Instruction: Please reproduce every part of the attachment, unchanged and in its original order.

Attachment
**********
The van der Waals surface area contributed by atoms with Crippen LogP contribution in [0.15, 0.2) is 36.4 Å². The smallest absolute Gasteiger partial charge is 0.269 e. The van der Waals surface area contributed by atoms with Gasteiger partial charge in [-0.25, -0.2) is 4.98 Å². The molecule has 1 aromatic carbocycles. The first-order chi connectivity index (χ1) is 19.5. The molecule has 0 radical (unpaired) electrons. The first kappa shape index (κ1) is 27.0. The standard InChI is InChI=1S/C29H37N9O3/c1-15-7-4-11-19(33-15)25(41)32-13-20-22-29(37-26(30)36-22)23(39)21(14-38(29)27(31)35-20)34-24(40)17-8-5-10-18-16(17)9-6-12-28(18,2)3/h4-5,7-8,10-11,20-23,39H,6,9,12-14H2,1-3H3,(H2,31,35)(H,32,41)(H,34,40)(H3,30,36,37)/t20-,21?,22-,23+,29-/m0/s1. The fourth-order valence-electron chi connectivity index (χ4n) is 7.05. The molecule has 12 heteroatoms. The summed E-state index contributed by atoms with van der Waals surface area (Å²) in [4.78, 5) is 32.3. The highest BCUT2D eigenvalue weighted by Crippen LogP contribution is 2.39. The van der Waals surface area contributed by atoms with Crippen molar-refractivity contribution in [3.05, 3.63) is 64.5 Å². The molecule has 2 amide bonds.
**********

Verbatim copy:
The van der Waals surface area contributed by atoms with Crippen LogP contribution in [0.15, 0.2) is 36.4 Å². The smallest absolute Gasteiger partial charge is 0.269 e. The van der Waals surface area contributed by atoms with Gasteiger partial charge in [-0.25, -0.2) is 4.98 Å². The molecule has 1 aromatic carbocycles. The first-order chi connectivity index (χ1) is 19.5. The molecule has 0 radical (unpaired) electrons. The first kappa shape index (κ1) is 27.0. The standard InChI is InChI=1S/C29H37N9O3/c1-15-7-4-11-19(33-15)25(41)32-13-20-22-29(37-26(30)36-22)23(39)21(14-38(29)27(31)35-20)34-24(40)17-8-5-10-18-16(17)9-6-12-28(18,2)3/h4-5,7-8,10-11,20-23,39H,6,9,12-14H2,1-3H3,(H2,31,35)(H,32,41)(H,34,40)(H3,30,36,37)/t20-,21?,22-,23+,29-/m0/s1. The fourth-order valence-electron chi connectivity index (χ4n) is 7.05. The molecule has 12 heteroatoms. The summed E-state index contributed by atoms with van der Waals surface area (Å²) in [4.78, 5) is 32.3. The highest BCUT2D eigenvalue weighted by Crippen LogP contribution is 2.39. The van der Waals surface area contributed by atoms with Crippen molar-refractivity contribution in [3.05, 3.63) is 64.5 Å². The molecule has 2 amide bonds.